Born in Oxford in 1966, David Goode grew up in the small Midlands town of Leek, Staffordshire, just north of Stoke on Trent. Stoke on Trent, also known as The Potteries, was the heartland of the Victorian pottery industry, and to this day is still home to many world-famous pottery houses such as Royal Doulton and Wedgwood.


At the age of eighteen David trained at The Sir Henry Doulton School of Sculpture, specialising in portrait and figurative sculpture.


In 1988 David became a portrait sculptor at the London Studios of Madame Tussauds.

At twenty-one he was the youngest sculptor ever to have been offered such a position and in his six years with Tussauds he was able to travel the world for sittings with many famous figures.

Some of his most notable works for Tussauds include Freddie Mercury, Joan Collins, Madonna, Michael Jackson, Ronald Reagan and Yasser Arafat.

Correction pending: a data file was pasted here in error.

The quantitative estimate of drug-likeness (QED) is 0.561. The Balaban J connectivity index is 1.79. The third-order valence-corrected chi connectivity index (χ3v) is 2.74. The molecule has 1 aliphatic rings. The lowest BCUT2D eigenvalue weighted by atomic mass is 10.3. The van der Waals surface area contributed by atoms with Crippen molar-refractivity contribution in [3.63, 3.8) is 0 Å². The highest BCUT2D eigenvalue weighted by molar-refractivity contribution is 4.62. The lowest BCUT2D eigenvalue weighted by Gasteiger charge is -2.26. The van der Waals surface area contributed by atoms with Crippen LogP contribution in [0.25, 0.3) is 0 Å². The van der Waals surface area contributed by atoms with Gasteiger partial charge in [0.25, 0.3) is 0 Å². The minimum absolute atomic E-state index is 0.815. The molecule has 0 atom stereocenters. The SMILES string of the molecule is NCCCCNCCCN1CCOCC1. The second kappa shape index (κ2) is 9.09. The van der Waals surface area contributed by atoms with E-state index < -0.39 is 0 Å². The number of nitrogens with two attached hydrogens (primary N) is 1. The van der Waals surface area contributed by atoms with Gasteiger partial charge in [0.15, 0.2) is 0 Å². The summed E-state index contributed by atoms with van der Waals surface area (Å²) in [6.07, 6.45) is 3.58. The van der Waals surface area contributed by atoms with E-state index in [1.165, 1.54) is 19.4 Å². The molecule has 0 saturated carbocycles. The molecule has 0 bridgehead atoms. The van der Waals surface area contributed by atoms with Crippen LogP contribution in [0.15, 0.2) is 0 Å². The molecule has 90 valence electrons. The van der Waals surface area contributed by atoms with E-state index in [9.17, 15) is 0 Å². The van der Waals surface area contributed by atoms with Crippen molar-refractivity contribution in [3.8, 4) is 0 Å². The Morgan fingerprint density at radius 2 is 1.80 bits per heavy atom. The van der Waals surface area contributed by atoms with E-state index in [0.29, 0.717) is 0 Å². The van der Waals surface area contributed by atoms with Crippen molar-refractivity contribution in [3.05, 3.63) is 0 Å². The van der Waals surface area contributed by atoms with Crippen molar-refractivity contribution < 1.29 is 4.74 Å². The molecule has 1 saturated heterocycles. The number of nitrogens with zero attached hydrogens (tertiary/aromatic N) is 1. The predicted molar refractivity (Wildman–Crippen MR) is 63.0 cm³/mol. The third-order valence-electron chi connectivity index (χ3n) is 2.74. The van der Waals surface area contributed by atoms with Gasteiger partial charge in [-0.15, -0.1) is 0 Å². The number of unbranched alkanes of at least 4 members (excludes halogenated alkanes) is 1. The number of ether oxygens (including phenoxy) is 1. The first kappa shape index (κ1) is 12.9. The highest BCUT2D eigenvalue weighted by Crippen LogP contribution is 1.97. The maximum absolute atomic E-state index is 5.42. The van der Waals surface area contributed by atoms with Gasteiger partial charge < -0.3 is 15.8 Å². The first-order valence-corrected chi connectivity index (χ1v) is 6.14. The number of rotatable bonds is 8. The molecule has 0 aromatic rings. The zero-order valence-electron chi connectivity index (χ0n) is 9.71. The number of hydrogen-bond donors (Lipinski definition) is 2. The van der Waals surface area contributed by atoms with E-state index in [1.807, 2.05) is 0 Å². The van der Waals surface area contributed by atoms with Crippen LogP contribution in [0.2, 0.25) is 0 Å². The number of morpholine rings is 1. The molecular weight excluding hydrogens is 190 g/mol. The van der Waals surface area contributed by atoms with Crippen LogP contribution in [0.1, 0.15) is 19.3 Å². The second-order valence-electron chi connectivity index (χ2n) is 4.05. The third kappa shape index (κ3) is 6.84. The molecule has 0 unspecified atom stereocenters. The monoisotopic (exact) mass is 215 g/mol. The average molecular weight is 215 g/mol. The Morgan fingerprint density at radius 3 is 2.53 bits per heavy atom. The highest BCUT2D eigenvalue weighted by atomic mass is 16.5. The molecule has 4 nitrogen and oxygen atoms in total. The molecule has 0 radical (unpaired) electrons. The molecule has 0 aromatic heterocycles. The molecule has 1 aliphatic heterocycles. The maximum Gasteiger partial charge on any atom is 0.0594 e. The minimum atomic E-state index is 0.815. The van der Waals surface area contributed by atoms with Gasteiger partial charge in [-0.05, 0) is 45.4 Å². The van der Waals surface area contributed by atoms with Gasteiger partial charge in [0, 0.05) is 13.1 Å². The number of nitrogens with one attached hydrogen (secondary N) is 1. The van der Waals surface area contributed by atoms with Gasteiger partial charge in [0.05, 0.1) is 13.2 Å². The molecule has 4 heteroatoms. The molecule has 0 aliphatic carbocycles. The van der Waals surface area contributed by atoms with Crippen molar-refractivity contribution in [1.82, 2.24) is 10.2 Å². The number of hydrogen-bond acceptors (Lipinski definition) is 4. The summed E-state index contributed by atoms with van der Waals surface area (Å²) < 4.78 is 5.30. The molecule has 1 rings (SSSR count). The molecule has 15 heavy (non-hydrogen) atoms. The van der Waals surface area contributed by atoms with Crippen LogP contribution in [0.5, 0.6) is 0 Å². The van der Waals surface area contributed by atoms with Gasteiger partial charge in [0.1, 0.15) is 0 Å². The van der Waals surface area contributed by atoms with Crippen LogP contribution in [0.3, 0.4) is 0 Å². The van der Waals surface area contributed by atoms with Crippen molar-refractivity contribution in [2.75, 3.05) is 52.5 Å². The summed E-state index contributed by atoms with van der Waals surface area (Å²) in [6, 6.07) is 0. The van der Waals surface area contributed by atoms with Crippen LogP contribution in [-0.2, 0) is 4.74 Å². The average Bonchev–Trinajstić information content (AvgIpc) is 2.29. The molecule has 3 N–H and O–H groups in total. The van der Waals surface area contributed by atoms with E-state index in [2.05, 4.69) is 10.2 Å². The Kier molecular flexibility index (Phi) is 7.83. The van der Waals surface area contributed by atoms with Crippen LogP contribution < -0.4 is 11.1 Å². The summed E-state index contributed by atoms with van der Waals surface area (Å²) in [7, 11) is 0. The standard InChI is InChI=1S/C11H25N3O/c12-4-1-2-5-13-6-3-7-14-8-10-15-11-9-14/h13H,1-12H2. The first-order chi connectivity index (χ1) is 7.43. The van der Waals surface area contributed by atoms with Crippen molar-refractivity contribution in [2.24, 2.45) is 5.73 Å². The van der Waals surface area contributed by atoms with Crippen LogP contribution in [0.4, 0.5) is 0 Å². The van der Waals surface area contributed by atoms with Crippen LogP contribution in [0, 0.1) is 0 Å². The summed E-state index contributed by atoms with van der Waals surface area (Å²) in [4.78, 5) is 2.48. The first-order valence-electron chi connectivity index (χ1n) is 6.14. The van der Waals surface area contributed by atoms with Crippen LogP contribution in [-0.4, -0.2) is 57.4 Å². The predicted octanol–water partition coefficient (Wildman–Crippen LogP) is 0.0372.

A sitting with Joan Collins
David's waxwork of Arnold Schwarzenegger
David's waxwork of George Michael
Working on a wax head
Super Model

In 1994 David became a freelance sculptor, taking on private commissions and exhibiting his own work.

Figure studies

The following year he produced the Snailmaker, the first piece in what would later become the goblin collection, which was introduced to the public eye at the Chelsea Flower Show of that year.

David has since returned to Oxford, where he now lives and works with his wife Jo, twin sons Jake and Harry and daughter Isabel (after whom ‘Isabel’s Goblin’ was named).


The Work

The inspiration for David’s work stretches back to a childhood fascination with myths and folklore, and a love of the writings of Tolkein.

All the pieces are cast in bronze, using the ‘lost wax’ process, a method developed by the ancient Egyptians, whereby a new ceramic shell mould is both made and destroyed for each individual piece cast. This is one of the most costly methods of casting but its worth is that the nuance and detail of the original work is preserved in every successive casting.

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